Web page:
The Financial Times, September 8-9, 2001
A retired call girl and an antiques dealer are going to court to establish who owns a former brothel. Hannah Nordhaus explains.
In late September, a Montana court will hear arguments in International Sex Workers Foundation for Arts, Culture and Education v. Giecek. The suit pits Norma Jean Almodovar, a retired Los Angeles call girl, against Rudy Giecek, a Butte antiques dealer. The former business partners are battling for ownership of the Dumas Parlor House, a 43-room brothel built during Butte’s copper boom of the late 19th century.
The Dumas is said to be the last known example of “Victorian brothel” architecture in the US. The building features basement tunnels and hidey-holes which prostitutes could use during police raids, and its windows face inwards to the hallways instead of to the street, allowing clients to “window shop.”
The Dumas was a fixture in Butte’s notorious Red Light district from 1892 until 1982, when the Anaconda Copper Mining Company left town and the brothels ran out of customers.
In 1990, Rudy Giecek heard the building was going to be demolished. The son of a mine worker and union organizer, Giecek, 59, had a passion for Butte’s material artifacts and a particular fondness for the Dumas, where he delivered groceries as a teenager. For Christmas, the girls would offer him either cash or trade for his tip — “You can always get cash” he says with a wink.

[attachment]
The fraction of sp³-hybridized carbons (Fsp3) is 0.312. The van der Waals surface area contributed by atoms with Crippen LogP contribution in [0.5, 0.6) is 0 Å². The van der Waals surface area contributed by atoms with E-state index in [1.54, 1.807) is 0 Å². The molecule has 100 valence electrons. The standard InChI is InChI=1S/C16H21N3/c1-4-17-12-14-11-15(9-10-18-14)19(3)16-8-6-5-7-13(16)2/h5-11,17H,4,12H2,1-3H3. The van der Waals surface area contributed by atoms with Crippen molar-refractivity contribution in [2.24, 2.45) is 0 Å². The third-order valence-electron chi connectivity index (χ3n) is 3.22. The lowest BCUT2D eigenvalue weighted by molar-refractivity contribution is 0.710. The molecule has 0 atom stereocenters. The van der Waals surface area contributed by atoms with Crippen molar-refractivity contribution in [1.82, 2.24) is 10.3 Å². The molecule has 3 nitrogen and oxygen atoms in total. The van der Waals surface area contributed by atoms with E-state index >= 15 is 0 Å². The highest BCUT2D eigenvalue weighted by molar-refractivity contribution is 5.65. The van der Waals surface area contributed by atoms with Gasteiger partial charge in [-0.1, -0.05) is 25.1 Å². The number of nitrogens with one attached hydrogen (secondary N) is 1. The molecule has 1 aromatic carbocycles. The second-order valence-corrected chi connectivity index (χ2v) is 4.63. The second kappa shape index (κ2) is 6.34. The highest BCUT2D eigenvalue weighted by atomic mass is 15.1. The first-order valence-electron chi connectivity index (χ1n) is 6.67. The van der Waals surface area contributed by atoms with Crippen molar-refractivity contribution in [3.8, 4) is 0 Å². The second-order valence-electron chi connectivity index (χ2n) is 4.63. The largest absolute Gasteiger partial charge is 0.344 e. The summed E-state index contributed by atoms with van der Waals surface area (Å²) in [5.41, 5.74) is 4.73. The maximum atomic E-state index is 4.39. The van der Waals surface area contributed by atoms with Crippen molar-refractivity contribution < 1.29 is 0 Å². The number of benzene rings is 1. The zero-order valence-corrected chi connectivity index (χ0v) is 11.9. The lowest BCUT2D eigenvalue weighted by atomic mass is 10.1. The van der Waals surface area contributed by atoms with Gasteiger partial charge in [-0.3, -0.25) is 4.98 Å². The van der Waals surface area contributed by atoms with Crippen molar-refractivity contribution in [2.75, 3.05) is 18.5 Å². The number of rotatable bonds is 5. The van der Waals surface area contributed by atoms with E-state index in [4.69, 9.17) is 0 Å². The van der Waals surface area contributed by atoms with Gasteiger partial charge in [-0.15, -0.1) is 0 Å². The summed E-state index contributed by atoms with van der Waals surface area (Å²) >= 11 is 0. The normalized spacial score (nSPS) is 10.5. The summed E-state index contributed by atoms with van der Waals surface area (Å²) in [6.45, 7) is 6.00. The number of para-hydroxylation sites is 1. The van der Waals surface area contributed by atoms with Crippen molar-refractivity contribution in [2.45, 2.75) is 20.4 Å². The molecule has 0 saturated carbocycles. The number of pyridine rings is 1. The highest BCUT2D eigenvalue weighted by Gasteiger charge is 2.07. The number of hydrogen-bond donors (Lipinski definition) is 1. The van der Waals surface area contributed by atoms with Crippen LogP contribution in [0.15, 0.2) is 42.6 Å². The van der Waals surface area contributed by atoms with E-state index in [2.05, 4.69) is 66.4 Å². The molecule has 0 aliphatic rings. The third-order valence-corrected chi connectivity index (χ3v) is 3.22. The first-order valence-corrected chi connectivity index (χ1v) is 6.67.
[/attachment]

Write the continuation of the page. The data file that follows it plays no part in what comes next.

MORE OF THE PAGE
He persuaded the building’s former madam to sell it to him for $1,000 and back taxes, placed its antique vibrators and opium vials in glass display cases, and reopened the place as a museum. Giecek felt that Butte, which once had the largest Red Light district in the American West, deserved a monument to its days of carnal glory.
Today, Butte has fallen on hard times. Its population – around 100,000 at the turn of the century – now hovers at 35,000. After years of open-pit mining, Butte is now the object of one of the largest and most expensive environmental cleanups in history. The city’s streets parade an assortment of forsaken mine frames, fenced-off tailings piles, thrift shops and half-hearted casinos, and the breezes that blow from the hills smell faintly of darkroom chemicals. The traffic lights seem to change without reason – there’s nobody waiting; perhaps the occasional pickup drives through with an elk, in full rigor mortis, propped upside-down in the bed.
In many ways, the town’s most vibrant institution is now its memory, and when Giecek acquired the Dumas, he designated himself caretaker of Butte’s ribald past. This was not easy work. The Dumas’ eastern end was sinking slowly into the mile-deep honeycomb of tunnels that lay beneath Butte, and Giecek was short on cash, manpower and moral support.
In 1997, while watching a talk show, he found what he hoped would be the building’s salvation – Norma Jean Almodovar, a former Los Angeles Police Department traffic cop, $500-an-hour call girl, artist, convicted felon (pandering), author (of the tell-all book, “Cop to Call Girl”), and 1990 Libertarian candidate for California Lieutenant Governor, whose campaign posters featured a nude Norma Jean wrapped in red adhesive (“Cut the Red Tape”). She was now president of the non-profit International Sex Workers Foundation for Art, Culture and Entertainment (ISWFACE, pronounced “iceface”), an advocacy group for prostitutes, erotic dancers, porn stars and phone-sex professionals.